These Trailblazer guides … are a godsend for independent travelers.
 — Travel & Leisure

Peddars Way and Norfolk Coast Path

Peddars Way and Norfolk Coast Path

About the Peddars Way & Norfolk Coast Path

Contents | Introduction | About the Peddars Way & Norfolk Coast Path | Practical information for the walker | Itineraries | Using this guide | Sample route guide: Knettishall Heath to Little Cressingham



The route of the Peddars Way is a combination of the historic and
the more modern, the old and the purposely created. First used by
migrating animals and then the hunters who pursued them, the rem-
nants of ancient travellers are visible as shards of worked flint and
Bronze Age tumuli. The path as we now know it was developed
around AD61, when the Romans established routes across East
Anglia in the wake of the defeat of the Iceni (a Celtic tribe who
inhabited areas covered by modern-day Norfolk between the 1st
century BC and the 1st century AD) and Queen Boudica (also written
as Boudicca and Boadicea). The military route that was to become
the Peddars Way, established between the Roman garrison at
Colchester and the heart of Iceni land, was meant to offer access to
all areas of the region and allow troops to police the rebellious terri-
tory. As with most Roman roads it was built in a straight line and
constructed from locally sourced material.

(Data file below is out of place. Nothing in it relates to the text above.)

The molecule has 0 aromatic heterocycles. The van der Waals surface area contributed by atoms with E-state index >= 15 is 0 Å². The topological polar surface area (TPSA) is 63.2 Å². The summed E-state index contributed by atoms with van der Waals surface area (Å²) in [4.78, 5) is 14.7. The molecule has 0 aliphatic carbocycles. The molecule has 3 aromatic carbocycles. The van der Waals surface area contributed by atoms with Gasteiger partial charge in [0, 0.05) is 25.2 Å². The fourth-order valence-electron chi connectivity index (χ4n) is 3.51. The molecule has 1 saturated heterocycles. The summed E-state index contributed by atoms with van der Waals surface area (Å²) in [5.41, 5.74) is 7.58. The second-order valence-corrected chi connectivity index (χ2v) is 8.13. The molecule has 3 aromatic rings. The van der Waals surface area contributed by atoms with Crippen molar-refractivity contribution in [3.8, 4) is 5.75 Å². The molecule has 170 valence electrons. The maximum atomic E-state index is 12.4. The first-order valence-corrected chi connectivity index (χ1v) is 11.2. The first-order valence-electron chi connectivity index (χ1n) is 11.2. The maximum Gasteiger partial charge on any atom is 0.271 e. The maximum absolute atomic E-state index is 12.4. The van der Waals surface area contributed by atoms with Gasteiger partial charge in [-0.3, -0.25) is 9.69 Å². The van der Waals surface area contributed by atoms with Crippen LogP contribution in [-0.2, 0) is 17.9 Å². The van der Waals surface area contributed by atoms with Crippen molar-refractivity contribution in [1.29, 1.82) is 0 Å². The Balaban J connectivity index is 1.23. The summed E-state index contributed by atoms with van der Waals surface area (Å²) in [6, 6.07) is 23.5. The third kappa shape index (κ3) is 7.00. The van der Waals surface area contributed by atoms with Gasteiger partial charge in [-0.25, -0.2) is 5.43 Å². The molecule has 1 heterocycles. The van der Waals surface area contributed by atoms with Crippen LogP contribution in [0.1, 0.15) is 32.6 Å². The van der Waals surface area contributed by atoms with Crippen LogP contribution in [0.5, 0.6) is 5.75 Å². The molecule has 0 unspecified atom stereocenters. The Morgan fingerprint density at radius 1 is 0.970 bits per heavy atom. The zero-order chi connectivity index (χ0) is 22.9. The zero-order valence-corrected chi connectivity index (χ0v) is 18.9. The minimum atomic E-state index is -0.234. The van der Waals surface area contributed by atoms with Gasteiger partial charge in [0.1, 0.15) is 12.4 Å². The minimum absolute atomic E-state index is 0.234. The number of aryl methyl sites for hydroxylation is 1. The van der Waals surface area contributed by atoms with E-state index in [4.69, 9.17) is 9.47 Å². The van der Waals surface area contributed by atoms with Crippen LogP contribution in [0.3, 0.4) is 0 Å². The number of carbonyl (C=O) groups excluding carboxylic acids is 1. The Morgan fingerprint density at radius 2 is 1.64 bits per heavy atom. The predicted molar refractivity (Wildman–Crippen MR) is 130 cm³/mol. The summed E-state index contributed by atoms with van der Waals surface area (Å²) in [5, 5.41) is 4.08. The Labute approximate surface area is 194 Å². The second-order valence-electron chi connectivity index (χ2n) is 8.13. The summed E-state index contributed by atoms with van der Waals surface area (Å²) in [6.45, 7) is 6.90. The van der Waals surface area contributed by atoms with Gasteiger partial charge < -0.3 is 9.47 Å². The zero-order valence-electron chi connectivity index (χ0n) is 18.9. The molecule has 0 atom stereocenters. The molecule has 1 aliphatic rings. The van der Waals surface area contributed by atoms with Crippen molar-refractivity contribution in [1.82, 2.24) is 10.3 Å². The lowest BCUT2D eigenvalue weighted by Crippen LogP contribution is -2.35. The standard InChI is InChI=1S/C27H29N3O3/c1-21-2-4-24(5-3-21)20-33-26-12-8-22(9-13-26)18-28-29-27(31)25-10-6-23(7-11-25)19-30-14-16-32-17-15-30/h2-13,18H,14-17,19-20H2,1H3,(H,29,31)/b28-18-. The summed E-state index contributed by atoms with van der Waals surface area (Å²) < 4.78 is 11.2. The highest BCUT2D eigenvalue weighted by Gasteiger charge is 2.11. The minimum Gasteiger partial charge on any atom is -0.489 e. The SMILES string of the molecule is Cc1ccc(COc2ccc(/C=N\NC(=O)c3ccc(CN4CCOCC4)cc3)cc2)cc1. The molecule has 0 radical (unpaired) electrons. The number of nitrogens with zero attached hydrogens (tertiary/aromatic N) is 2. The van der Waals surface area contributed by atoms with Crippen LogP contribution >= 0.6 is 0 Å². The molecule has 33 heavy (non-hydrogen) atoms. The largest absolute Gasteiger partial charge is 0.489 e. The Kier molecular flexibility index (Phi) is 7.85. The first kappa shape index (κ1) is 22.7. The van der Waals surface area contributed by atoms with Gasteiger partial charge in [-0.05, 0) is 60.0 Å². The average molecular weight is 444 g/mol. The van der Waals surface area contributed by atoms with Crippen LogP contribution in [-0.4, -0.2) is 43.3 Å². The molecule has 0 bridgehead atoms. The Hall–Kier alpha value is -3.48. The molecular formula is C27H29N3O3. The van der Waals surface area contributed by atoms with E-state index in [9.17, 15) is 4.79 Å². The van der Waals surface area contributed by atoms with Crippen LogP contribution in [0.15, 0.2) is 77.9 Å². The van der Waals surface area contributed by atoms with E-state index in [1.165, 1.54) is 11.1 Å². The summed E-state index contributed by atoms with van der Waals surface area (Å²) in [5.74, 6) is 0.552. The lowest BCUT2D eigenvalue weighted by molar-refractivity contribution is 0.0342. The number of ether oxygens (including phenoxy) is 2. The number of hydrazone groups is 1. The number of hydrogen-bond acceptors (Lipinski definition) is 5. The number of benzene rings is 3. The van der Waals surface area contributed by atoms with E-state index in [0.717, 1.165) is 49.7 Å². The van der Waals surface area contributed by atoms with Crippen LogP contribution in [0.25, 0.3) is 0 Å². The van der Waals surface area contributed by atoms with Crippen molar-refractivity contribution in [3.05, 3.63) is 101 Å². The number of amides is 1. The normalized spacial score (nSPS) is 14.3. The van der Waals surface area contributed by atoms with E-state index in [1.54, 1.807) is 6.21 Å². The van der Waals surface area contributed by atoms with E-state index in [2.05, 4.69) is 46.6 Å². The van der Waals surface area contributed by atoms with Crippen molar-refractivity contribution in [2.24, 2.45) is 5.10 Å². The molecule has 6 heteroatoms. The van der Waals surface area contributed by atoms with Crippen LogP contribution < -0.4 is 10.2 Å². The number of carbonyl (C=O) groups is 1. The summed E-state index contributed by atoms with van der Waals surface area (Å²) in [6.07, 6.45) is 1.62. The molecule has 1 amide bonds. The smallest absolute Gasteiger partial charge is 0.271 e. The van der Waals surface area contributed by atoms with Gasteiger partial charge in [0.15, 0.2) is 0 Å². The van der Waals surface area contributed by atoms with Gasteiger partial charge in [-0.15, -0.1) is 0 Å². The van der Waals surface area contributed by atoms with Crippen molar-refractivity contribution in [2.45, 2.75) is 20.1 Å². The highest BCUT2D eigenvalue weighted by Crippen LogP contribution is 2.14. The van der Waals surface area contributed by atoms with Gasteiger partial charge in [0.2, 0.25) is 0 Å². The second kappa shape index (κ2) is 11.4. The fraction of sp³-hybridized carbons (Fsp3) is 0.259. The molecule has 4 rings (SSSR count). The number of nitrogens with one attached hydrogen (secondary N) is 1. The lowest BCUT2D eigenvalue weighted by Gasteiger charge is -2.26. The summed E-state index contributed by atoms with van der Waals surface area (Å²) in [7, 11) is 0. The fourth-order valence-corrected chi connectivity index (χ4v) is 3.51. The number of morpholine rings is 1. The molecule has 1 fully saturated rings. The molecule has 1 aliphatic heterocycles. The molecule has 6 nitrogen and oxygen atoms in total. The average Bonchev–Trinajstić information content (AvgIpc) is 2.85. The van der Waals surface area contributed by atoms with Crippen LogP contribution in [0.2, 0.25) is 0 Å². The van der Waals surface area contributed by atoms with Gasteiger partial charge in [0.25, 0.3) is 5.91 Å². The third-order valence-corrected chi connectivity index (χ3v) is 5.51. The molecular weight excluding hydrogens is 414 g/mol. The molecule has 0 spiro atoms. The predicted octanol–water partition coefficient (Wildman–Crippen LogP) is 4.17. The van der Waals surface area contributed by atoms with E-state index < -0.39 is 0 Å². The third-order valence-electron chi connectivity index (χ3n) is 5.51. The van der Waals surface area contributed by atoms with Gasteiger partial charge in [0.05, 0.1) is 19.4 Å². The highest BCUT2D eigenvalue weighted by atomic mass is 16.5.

It wasn’t until the 15th or 16th centuries though that it was
dubbed the Peddars Way in respect to the pilgrims who would walk
the route to the coast and the religious centre at Walsingham. In fact
it is just the best known of several ‘Peddars Ways’ which developed
at this time, which may simply be a generic term or reference to a
frequently walked path. Although the Romans had long since left, the
Way remained as a landmark and defining feature of the landscape,
used to mark boundaries, connect communities and transport goods.

In contrast, the Norfolk Coast Path is a deliberately constructed
route, made up from a series of existing footpaths and sections of trail
created to link them. The two routes were connected to form a Long
Distance Path, a title officially bestowed on them in 1986, when the
route was opened by The Prince of Wales in a ceremony on Holme
beach. Five years later the Long Distance Paths became National
Trails (see box p75), and the pair were duly accorded this status.

Peddars Way and Norfolk Coast Path